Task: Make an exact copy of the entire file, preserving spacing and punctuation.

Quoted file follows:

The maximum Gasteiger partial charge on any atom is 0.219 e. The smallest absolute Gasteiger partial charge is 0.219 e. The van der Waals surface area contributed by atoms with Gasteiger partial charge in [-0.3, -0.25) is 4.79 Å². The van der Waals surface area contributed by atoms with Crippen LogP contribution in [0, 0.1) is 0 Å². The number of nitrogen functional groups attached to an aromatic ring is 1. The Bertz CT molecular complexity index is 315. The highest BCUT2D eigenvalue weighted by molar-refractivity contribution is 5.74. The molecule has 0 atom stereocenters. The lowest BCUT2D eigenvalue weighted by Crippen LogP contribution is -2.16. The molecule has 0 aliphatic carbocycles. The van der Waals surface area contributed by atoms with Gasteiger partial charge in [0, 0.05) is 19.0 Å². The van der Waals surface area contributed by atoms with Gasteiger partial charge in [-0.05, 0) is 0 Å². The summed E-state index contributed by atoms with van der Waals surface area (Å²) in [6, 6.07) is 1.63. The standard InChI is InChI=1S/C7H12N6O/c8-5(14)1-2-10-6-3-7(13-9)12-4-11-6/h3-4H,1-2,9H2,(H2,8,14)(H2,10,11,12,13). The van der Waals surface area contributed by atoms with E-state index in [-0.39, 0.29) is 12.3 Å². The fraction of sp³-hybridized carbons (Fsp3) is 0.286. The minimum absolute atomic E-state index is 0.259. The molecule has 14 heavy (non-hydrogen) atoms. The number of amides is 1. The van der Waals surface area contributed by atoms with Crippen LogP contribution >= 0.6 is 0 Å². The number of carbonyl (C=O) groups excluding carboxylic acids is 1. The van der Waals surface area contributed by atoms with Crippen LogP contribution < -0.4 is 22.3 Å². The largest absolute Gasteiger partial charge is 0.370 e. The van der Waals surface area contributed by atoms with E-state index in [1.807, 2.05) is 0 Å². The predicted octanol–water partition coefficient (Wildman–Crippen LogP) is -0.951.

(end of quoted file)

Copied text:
The maximum Gasteiger partial charge on any atom is 0.219 e. The smallest absolute Gasteiger partial charge is 0.219 e. The van der Waals surface area contributed by atoms with Gasteiger partial charge in [-0.3, -0.25) is 4.79 Å². The van der Waals surface area contributed by atoms with Crippen LogP contribution in [0, 0.1) is 0 Å². The number of nitrogen functional groups attached to an aromatic ring is 1. The Bertz CT molecular complexity index is 315. The highest BCUT2D eigenvalue weighted by molar-refractivity contribution is 5.74. The molecule has 0 atom stereocenters. The lowest BCUT2D eigenvalue weighted by Crippen LogP contribution is -2.16. The molecule has 0 aliphatic carbocycles. The van der Waals surface area contributed by atoms with Gasteiger partial charge in [0, 0.05) is 19.0 Å². The van der Waals surface area contributed by atoms with Gasteiger partial charge in [-0.05, 0) is 0 Å². The summed E-state index contributed by atoms with van der Waals surface area (Å²) in [6, 6.07) is 1.63. The standard InChI is InChI=1S/C7H12N6O/c8-5(14)1-2-10-6-3-7(13-9)12-4-11-6/h3-4H,1-2,9H2,(H2,8,14)(H2,10,11,12,13). The van der Waals surface area contributed by atoms with E-state index in [-0.39, 0.29) is 12.3 Å². The fraction of sp³-hybridized carbons (Fsp3) is 0.286. The minimum absolute atomic E-state index is 0.259. The molecule has 14 heavy (non-hydrogen) atoms. The number of amides is 1. The van der Waals surface area contributed by atoms with Crippen LogP contribution >= 0.6 is 0 Å². The number of carbonyl (C=O) groups excluding carboxylic acids is 1. The van der Waals surface area contributed by atoms with Crippen LogP contribution < -0.4 is 22.3 Å². The largest absolute Gasteiger partial charge is 0.370 e. The van der Waals surface area contributed by atoms with E-state index in [1.807, 2.05) is 0 Å². The predicted octanol–water partition coefficient (Wildman–Crippen LogP) is -0.951.